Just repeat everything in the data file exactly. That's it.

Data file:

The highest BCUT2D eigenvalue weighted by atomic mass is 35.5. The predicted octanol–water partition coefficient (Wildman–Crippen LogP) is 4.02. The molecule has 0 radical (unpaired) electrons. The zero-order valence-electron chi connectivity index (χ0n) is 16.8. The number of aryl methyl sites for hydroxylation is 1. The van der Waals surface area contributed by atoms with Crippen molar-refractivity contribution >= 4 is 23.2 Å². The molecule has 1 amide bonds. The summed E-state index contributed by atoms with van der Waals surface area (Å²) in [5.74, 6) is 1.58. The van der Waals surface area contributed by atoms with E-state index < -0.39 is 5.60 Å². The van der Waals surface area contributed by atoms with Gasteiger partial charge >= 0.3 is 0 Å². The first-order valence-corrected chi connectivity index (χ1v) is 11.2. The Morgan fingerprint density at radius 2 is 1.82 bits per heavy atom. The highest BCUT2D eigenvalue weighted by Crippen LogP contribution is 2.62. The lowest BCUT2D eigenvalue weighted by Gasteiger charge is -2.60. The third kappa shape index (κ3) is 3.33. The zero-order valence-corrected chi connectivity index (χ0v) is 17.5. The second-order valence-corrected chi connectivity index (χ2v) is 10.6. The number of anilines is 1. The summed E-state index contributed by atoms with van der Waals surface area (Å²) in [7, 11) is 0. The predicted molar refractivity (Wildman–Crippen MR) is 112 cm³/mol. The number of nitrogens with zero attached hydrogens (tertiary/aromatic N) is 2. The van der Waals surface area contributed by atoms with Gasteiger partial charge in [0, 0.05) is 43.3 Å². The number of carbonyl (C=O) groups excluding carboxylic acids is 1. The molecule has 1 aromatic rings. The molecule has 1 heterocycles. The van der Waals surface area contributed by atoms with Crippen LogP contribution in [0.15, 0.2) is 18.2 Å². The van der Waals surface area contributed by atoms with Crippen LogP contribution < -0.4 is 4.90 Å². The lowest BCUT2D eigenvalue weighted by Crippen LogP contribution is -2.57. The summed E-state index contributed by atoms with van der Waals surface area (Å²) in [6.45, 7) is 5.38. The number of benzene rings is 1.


The highest BCUT2D eigenvalue weighted by atomic mass is 35.5. The predicted octanol–water partition coefficient (Wildman–Crippen LogP) is 4.02. The molecule has 0 radical (unpaired) electrons. The zero-order valence-electron chi connectivity index (χ0n) is 16.8. The number of aryl methyl sites for hydroxylation is 1. The van der Waals surface area contributed by atoms with Crippen molar-refractivity contribution >= 4 is 23.2 Å². The molecule has 1 amide bonds. The summed E-state index contributed by atoms with van der Waals surface area (Å²) in [5.74, 6) is 1.58. The van der Waals surface area contributed by atoms with E-state index < -0.39 is 5.60 Å². The van der Waals surface area contributed by atoms with Gasteiger partial charge >= 0.3 is 0 Å². The first-order valence-corrected chi connectivity index (χ1v) is 11.2. The Morgan fingerprint density at radius 2 is 1.82 bits per heavy atom. The highest BCUT2D eigenvalue weighted by Crippen LogP contribution is 2.62. The lowest BCUT2D eigenvalue weighted by Gasteiger charge is -2.60. The third kappa shape index (κ3) is 3.33. The zero-order valence-corrected chi connectivity index (χ0v) is 17.5. The second-order valence-corrected chi connectivity index (χ2v) is 10.6. The number of anilines is 1. The summed E-state index contributed by atoms with van der Waals surface area (Å²) in [7, 11) is 0. The predicted molar refractivity (Wildman–Crippen MR) is 112 cm³/mol. The number of nitrogens with zero attached hydrogens (tertiary/aromatic N) is 2. The van der Waals surface area contributed by atoms with Gasteiger partial charge in [0, 0.05) is 43.3 Å². The number of carbonyl (C=O) groups excluding carboxylic acids is 1. The molecule has 1 aromatic rings. The molecule has 1 heterocycles. The van der Waals surface area contributed by atoms with Crippen LogP contribution in [0.15, 0.2) is 18.2 Å². The van der Waals surface area contributed by atoms with Crippen LogP contribution < -0.4 is 4.90 Å². The lowest BCUT2D eigenvalue weighted by Crippen LogP contribution is -2.57. The summed E-state index contributed by atoms with van der Waals surface area (Å²) in [6.45, 7) is 5.38. The number of benzene rings is 1.